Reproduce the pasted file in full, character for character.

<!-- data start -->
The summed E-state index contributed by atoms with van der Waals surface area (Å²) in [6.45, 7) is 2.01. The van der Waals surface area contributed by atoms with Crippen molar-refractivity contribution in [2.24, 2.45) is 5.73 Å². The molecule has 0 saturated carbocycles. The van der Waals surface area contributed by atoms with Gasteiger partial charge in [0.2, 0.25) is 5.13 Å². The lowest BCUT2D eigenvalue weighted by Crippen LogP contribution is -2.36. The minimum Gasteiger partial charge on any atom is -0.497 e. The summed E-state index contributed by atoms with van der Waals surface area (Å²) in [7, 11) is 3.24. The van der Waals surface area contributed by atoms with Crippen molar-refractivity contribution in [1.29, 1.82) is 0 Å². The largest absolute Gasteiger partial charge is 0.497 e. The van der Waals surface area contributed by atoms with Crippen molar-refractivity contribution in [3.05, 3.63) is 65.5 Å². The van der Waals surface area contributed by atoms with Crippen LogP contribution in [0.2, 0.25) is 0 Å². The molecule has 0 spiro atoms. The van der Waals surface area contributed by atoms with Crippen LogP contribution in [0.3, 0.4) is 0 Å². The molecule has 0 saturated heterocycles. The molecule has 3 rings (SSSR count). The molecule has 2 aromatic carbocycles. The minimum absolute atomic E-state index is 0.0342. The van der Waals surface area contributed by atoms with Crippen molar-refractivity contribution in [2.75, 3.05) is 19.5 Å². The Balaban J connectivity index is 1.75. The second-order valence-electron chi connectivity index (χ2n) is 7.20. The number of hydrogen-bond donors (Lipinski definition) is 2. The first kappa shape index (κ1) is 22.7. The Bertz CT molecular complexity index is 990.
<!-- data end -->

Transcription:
The summed E-state index contributed by atoms with van der Waals surface area (Å²) in [6.45, 7) is 2.01. The van der Waals surface area contributed by atoms with Crippen molar-refractivity contribution in [2.24, 2.45) is 5.73 Å². The molecule has 0 saturated carbocycles. The van der Waals surface area contributed by atoms with Gasteiger partial charge in [0.2, 0.25) is 5.13 Å². The lowest BCUT2D eigenvalue weighted by Crippen LogP contribution is -2.36. The minimum Gasteiger partial charge on any atom is -0.497 e. The summed E-state index contributed by atoms with van der Waals surface area (Å²) in [7, 11) is 3.24. The van der Waals surface area contributed by atoms with Crippen molar-refractivity contribution in [1.29, 1.82) is 0 Å². The largest absolute Gasteiger partial charge is 0.497 e. The van der Waals surface area contributed by atoms with Crippen molar-refractivity contribution in [3.05, 3.63) is 65.5 Å². The van der Waals surface area contributed by atoms with Crippen LogP contribution in [0.2, 0.25) is 0 Å². The molecule has 0 spiro atoms. The van der Waals surface area contributed by atoms with Crippen LogP contribution in [0.3, 0.4) is 0 Å². The molecule has 0 saturated heterocycles. The molecule has 3 rings (SSSR count). The molecule has 2 aromatic carbocycles. The minimum absolute atomic E-state index is 0.0342. The van der Waals surface area contributed by atoms with Crippen molar-refractivity contribution in [2.75, 3.05) is 19.5 Å². The Balaban J connectivity index is 1.75. The second-order valence-electron chi connectivity index (χ2n) is 7.20. The number of hydrogen-bond donors (Lipinski definition) is 2. The first kappa shape index (κ1) is 22.7. The Bertz CT molecular complexity index is 990.